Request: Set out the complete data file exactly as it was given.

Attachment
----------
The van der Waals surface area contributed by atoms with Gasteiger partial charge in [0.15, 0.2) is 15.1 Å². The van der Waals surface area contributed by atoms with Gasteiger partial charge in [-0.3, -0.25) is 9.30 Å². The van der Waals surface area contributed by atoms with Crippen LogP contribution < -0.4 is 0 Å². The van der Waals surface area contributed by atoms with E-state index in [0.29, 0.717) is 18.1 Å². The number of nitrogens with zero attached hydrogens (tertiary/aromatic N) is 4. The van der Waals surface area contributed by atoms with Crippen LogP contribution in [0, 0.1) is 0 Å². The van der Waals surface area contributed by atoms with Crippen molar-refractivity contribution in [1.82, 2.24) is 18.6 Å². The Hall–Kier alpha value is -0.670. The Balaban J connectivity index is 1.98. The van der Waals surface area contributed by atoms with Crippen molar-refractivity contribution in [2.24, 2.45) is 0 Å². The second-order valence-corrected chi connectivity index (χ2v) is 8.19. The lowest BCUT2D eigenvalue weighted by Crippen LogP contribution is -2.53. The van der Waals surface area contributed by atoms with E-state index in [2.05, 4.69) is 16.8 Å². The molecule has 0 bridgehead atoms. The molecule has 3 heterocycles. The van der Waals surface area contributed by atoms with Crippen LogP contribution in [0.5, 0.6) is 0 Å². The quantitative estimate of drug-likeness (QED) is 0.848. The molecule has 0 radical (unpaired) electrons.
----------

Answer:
The van der Waals surface area contributed by atoms with Gasteiger partial charge in [0.15, 0.2) is 15.1 Å². The van der Waals surface area contributed by atoms with Gasteiger partial charge in [-0.3, -0.25) is 9.30 Å². The van der Waals surface area contributed by atoms with Crippen LogP contribution < -0.4 is 0 Å². The van der Waals surface area contributed by atoms with E-state index in [0.29, 0.717) is 18.1 Å². The number of nitrogens with zero attached hydrogens (tertiary/aromatic N) is 4. The van der Waals surface area contributed by atoms with Crippen LogP contribution in [0, 0.1) is 0 Å². The van der Waals surface area contributed by atoms with Crippen molar-refractivity contribution in [1.82, 2.24) is 18.6 Å². The Hall–Kier alpha value is -0.670. The Balaban J connectivity index is 1.98. The van der Waals surface area contributed by atoms with Crippen molar-refractivity contribution in [2.24, 2.45) is 0 Å². The second-order valence-corrected chi connectivity index (χ2v) is 8.19. The lowest BCUT2D eigenvalue weighted by Crippen LogP contribution is -2.53. The van der Waals surface area contributed by atoms with E-state index in [2.05, 4.69) is 16.8 Å². The molecule has 0 bridgehead atoms. The molecule has 3 heterocycles. The van der Waals surface area contributed by atoms with Crippen LogP contribution in [0.5, 0.6) is 0 Å². The quantitative estimate of drug-likeness (QED) is 0.848. The molecule has 0 radical (unpaired) electrons.